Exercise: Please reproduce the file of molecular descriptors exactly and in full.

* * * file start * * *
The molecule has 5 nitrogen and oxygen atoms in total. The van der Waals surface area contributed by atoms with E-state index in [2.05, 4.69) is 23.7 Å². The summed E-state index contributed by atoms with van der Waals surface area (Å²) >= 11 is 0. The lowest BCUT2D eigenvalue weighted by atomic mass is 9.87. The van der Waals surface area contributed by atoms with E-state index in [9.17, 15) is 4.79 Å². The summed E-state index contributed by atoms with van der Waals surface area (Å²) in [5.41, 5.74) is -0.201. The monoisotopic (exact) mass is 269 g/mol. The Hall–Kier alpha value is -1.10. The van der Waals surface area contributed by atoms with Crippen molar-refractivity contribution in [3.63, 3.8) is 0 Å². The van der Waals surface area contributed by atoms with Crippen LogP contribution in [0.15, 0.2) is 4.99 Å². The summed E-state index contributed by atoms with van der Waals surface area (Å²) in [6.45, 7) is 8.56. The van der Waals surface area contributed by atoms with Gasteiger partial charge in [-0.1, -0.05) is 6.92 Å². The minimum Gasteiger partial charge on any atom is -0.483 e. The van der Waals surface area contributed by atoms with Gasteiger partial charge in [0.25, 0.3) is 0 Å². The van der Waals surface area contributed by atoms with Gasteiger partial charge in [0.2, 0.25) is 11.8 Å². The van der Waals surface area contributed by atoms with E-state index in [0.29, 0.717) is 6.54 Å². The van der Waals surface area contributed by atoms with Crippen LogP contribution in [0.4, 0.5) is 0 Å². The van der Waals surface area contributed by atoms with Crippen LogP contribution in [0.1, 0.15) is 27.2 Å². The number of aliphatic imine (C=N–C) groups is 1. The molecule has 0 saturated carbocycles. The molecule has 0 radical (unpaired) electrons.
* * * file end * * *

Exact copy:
The molecule has 5 nitrogen and oxygen atoms in total. The van der Waals surface area contributed by atoms with E-state index in [2.05, 4.69) is 23.7 Å². The summed E-state index contributed by atoms with van der Waals surface area (Å²) >= 11 is 0. The lowest BCUT2D eigenvalue weighted by atomic mass is 9.87. The van der Waals surface area contributed by atoms with E-state index in [9.17, 15) is 4.79 Å². The summed E-state index contributed by atoms with van der Waals surface area (Å²) in [5.41, 5.74) is -0.201. The monoisotopic (exact) mass is 269 g/mol. The Hall–Kier alpha value is -1.10. The van der Waals surface area contributed by atoms with Crippen molar-refractivity contribution in [3.63, 3.8) is 0 Å². The van der Waals surface area contributed by atoms with Crippen LogP contribution in [0.15, 0.2) is 4.99 Å². The summed E-state index contributed by atoms with van der Waals surface area (Å²) in [6.45, 7) is 8.56. The van der Waals surface area contributed by atoms with Gasteiger partial charge in [-0.1, -0.05) is 6.92 Å². The minimum Gasteiger partial charge on any atom is -0.483 e. The van der Waals surface area contributed by atoms with Gasteiger partial charge in [0.25, 0.3) is 0 Å². The van der Waals surface area contributed by atoms with Gasteiger partial charge in [0.2, 0.25) is 11.8 Å². The van der Waals surface area contributed by atoms with E-state index in [0.29, 0.717) is 6.54 Å². The van der Waals surface area contributed by atoms with Crippen LogP contribution in [0.4, 0.5) is 0 Å². The van der Waals surface area contributed by atoms with Crippen LogP contribution in [0.1, 0.15) is 27.2 Å². The number of aliphatic imine (C=N–C) groups is 1. The molecule has 0 saturated carbocycles. The molecule has 0 radical (unpaired) electrons.